There's so much emphasis in the press on green and white teas for their antioxidant content and health benefits that the kinds of teas that work well with Western cuisine - and that would appeal to coffee drinkers looking for a change of pace - are hardly mentioned. In doing tastings for consumers over the years I've consistently found that coffee drinkers who are - or who aspire to be - tea drinkers as well are usually most impressed with teas that have enough heft and density to be an easy transition from coffee. Here's a brief sketch of some top value current seasonal offerings from Upton Tea, far and away the best overall source for full leaf (which is to say real, not tea bag or instant) tea in the U.S.


Teas from Sri Lanka remain under-appreciated (and thus undervalued) in the U.S. There's a tremendous diversity of styles, with most of my favorites coming from lower elevations and from districts such as Rahuna that produce teas with heavier body, though there are plenty of exceptions.

TC42 Idulgashinna BOP: From one of the best (and oldest) organic producers in Sri Lanka this value-priced tea offers classic Uva district briskness with plenty of body to stand up to milk and sugar. A classic "tea tea" to get started with.

TC70 New Vithanakande FBOPF: Always one of the country's very best producers, offering teas with a complex aromatic and flavor profile that offers flavor notes of orange, maple and sweet spice complemented with intense, almost Assam-level tannins for a stout cup. This particular lot is priced for regular consumption, but to see what they are capable of (and just how great Ceylon tea can be) do spring for a small packet at least of the sister lot TC87.

TC07 Season's Pick FBOPF: This is an outstanding, dirt cheap tea that's part of an estimable series ("Season's Pick") of very high-value teas Upton originally started sourcing for its restaurant customers. For literally pennies per cup you get a deep, round, honeyed tea that's perfect for the coming shorter days.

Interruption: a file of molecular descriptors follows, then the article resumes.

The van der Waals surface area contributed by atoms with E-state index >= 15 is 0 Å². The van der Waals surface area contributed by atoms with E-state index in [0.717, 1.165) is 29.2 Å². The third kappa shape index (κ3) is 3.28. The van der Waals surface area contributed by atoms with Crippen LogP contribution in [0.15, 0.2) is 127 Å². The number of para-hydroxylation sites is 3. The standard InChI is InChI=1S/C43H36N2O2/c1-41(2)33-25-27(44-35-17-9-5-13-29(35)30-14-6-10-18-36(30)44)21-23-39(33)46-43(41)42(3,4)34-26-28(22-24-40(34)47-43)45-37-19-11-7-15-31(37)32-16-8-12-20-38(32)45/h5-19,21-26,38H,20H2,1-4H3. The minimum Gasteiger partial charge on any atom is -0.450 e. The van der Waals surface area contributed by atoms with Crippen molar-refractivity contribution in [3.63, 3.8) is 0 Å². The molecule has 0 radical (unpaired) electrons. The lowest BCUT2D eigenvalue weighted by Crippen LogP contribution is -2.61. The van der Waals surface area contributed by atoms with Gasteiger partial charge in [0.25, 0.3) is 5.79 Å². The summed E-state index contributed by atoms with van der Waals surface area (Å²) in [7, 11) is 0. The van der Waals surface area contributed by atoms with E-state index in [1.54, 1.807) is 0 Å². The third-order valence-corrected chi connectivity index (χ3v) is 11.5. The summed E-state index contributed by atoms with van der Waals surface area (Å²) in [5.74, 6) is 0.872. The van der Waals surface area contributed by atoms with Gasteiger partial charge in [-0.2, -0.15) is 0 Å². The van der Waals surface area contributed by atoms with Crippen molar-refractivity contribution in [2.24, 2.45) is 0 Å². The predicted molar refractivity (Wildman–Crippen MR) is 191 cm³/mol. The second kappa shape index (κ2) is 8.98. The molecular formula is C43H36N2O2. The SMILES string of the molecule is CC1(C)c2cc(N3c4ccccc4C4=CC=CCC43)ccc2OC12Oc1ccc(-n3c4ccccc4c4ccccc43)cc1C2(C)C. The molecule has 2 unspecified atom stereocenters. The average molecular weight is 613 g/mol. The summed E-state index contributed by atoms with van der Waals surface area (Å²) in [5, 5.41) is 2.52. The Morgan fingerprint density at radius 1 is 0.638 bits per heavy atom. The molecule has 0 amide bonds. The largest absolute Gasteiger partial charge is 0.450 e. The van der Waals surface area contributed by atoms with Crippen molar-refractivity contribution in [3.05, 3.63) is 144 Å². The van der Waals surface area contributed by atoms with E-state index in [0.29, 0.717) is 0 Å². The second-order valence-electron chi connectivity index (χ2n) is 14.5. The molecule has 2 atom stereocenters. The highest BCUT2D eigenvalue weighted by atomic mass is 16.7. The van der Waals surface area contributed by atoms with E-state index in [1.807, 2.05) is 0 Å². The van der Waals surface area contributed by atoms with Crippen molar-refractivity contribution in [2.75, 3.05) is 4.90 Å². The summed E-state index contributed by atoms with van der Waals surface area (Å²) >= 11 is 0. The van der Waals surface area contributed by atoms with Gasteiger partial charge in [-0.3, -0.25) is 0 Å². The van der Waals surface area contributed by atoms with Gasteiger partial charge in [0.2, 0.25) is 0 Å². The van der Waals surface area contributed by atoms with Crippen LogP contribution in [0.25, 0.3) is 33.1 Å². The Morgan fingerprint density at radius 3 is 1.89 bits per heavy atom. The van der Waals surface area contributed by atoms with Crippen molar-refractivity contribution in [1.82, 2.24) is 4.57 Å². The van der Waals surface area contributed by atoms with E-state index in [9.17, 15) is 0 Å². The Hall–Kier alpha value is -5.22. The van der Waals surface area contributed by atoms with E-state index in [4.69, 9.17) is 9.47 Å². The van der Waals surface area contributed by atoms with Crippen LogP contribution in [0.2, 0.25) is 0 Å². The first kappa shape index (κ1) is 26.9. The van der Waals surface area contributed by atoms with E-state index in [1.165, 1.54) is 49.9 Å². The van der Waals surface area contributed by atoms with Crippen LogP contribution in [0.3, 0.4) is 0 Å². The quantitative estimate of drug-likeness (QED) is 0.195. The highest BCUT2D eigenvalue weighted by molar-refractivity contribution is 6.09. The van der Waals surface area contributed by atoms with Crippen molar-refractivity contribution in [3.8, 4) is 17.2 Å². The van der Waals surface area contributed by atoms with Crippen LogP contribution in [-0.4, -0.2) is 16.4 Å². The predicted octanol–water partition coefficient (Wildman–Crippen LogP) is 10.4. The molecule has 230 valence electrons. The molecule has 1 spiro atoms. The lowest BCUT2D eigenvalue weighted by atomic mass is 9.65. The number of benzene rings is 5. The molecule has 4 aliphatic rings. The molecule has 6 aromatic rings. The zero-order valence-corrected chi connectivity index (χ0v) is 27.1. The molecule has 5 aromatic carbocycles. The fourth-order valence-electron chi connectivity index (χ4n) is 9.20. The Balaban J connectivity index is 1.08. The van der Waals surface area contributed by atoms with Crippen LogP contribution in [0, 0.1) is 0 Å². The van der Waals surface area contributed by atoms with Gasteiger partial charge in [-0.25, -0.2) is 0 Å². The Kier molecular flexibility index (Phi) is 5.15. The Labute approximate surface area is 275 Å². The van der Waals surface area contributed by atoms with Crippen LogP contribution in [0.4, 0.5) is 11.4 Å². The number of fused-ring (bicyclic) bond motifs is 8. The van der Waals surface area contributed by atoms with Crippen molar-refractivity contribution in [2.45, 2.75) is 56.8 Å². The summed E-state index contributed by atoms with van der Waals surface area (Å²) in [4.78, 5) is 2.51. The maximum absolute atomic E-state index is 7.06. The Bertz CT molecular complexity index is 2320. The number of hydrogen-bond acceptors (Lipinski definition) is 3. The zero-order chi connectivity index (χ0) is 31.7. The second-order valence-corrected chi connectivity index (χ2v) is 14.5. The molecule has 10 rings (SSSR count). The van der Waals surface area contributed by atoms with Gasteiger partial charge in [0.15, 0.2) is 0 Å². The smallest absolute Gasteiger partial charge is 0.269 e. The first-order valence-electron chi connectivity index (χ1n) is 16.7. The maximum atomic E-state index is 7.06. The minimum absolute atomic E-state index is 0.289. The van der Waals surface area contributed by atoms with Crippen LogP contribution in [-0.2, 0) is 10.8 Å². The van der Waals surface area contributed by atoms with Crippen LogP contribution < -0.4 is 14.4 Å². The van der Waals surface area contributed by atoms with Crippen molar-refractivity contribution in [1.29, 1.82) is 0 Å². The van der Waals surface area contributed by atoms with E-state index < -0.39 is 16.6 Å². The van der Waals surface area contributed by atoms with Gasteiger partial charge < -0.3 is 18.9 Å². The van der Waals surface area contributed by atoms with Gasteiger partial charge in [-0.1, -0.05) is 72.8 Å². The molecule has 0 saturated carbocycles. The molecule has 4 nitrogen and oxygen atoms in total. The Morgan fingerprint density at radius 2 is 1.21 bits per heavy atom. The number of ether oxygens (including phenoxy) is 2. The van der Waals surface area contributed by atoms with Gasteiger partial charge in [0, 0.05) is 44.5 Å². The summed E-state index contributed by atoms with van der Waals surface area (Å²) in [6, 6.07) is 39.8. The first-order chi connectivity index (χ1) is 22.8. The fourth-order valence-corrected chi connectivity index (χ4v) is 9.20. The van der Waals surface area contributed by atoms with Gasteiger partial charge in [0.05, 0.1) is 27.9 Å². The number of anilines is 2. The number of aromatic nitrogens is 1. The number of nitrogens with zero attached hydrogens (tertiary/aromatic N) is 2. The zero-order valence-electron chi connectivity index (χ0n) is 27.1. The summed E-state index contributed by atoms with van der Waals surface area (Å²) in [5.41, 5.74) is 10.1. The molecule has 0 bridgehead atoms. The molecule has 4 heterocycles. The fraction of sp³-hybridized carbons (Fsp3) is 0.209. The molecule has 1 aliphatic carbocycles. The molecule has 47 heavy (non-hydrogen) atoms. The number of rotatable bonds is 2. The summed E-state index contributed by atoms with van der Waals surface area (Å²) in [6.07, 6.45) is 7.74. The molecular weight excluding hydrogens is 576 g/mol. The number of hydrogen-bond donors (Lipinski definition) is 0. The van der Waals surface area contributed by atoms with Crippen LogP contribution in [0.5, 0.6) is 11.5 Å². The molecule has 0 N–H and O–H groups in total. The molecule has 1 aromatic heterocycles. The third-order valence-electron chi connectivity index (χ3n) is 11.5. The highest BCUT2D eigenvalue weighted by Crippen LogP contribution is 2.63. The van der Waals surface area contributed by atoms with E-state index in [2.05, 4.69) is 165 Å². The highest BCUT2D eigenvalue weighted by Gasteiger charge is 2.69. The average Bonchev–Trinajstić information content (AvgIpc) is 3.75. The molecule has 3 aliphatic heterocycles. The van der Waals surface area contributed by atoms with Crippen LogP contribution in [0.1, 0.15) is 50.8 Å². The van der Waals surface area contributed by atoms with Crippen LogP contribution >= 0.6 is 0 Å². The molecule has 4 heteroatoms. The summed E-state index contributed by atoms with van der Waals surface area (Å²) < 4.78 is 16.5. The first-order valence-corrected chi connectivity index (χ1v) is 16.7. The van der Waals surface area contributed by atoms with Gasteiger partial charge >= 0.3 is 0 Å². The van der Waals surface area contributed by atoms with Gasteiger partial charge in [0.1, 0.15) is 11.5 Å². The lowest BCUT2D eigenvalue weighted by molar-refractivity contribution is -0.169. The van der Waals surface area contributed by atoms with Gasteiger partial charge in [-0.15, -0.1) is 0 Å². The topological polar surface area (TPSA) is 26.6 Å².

China Blacks

Almost invariably when I've taught "Tea 101" classes to groups of coffee drinkers the great black teas of China have been the crowd favorites. There's an autumnal, foresty complexity to the aromas of these teas not found in any others.

ZY82 Yunnan Golden Tips Imperial: my favorite of a bunch of good-to-great Yunnans on Upton's list, this not-cheap tea offers the classic complex Yunnan flavors of apricot and peach offset with peppery spice, butter caramel sweetness and a wild mushroomy earthiness. A bit of sugar brings out the flavors, and it can certainly handle milk if need be.

ZP60 Panyang Golden Tribute: this just-arrived high end tea is one of my all-time favorites, with enough depth of flavor and opulence of body to please a dyed-in-the-wool Sumatra coffee drinker. It's as good as black tea gets.

ZP22 Panyang Select is a junior sibling to the Golden Tribute, priced for everyday consumption and much simpler in flavor, but far better than many Keemuns costing twice as much or more. There's a definite smoky note, good body and plenty of sweetness. In between this lot and the top end Tribute is another stunning tea, ZP91 Panyang Congou Supreme, which offers room-filling aroma and tremendous complexity of flavor, including a lovely note of fresh apple I find partiuclarly appealing at this time of year.